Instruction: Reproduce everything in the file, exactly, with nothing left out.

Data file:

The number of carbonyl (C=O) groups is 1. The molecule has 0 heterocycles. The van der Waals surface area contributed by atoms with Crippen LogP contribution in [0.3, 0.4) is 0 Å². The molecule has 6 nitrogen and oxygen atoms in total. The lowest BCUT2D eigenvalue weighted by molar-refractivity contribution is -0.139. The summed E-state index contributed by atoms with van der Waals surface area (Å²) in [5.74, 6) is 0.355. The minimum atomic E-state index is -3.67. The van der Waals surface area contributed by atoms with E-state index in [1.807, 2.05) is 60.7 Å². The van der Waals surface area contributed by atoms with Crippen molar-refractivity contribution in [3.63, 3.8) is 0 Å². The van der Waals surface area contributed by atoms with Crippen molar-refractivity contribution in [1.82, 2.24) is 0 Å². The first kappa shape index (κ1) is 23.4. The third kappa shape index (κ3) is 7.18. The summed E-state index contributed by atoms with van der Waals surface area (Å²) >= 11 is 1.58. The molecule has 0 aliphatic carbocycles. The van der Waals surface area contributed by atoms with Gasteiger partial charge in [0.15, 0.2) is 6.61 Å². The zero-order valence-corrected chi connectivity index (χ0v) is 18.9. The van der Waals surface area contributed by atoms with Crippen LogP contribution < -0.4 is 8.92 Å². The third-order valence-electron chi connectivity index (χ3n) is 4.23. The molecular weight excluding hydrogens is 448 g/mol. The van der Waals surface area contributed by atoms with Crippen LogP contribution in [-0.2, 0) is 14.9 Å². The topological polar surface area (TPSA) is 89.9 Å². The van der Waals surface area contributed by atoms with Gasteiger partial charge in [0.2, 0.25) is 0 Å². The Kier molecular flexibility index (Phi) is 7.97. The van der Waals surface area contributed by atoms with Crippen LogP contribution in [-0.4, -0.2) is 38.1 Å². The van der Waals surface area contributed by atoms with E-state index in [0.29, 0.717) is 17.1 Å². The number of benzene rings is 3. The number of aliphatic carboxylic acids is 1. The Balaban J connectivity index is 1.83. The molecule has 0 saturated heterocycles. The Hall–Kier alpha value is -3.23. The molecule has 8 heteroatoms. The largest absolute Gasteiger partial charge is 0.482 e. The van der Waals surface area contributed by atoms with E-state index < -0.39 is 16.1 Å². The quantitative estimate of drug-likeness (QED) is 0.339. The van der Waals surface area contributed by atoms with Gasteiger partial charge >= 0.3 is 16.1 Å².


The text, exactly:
The number of carbonyl (C=O) groups is 1. The molecule has 0 heterocycles. The van der Waals surface area contributed by atoms with Crippen LogP contribution in [0.3, 0.4) is 0 Å². The molecule has 6 nitrogen and oxygen atoms in total. The lowest BCUT2D eigenvalue weighted by molar-refractivity contribution is -0.139. The summed E-state index contributed by atoms with van der Waals surface area (Å²) in [5.74, 6) is 0.355. The minimum atomic E-state index is -3.67. The van der Waals surface area contributed by atoms with E-state index in [1.807, 2.05) is 60.7 Å². The van der Waals surface area contributed by atoms with Crippen molar-refractivity contribution in [3.63, 3.8) is 0 Å². The van der Waals surface area contributed by atoms with Crippen molar-refractivity contribution in [1.82, 2.24) is 0 Å². The first kappa shape index (κ1) is 23.4. The third kappa shape index (κ3) is 7.18. The summed E-state index contributed by atoms with van der Waals surface area (Å²) >= 11 is 1.58. The molecule has 0 aliphatic carbocycles. The van der Waals surface area contributed by atoms with Gasteiger partial charge in [0.15, 0.2) is 6.61 Å². The zero-order valence-corrected chi connectivity index (χ0v) is 18.9. The van der Waals surface area contributed by atoms with Crippen LogP contribution < -0.4 is 8.92 Å². The third-order valence-electron chi connectivity index (χ3n) is 4.23. The molecular weight excluding hydrogens is 448 g/mol. The van der Waals surface area contributed by atoms with Crippen LogP contribution in [-0.2, 0) is 14.9 Å². The topological polar surface area (TPSA) is 89.9 Å². The van der Waals surface area contributed by atoms with Gasteiger partial charge in [0.2, 0.25) is 0 Å². The Kier molecular flexibility index (Phi) is 7.97. The van der Waals surface area contributed by atoms with Crippen LogP contribution in [-0.4, -0.2) is 38.1 Å². The van der Waals surface area contributed by atoms with E-state index in [0.29, 0.717) is 17.1 Å². The number of benzene rings is 3. The number of aliphatic carboxylic acids is 1. The Balaban J connectivity index is 1.83. The molecule has 0 saturated heterocycles. The Hall–Kier alpha value is -3.23. The molecule has 8 heteroatoms. The largest absolute Gasteiger partial charge is 0.482 e. The van der Waals surface area contributed by atoms with E-state index < -0.39 is 16.1 Å². The quantitative estimate of drug-likeness (QED) is 0.339. The van der Waals surface area contributed by atoms with Gasteiger partial charge >= 0.3 is 16.1 Å².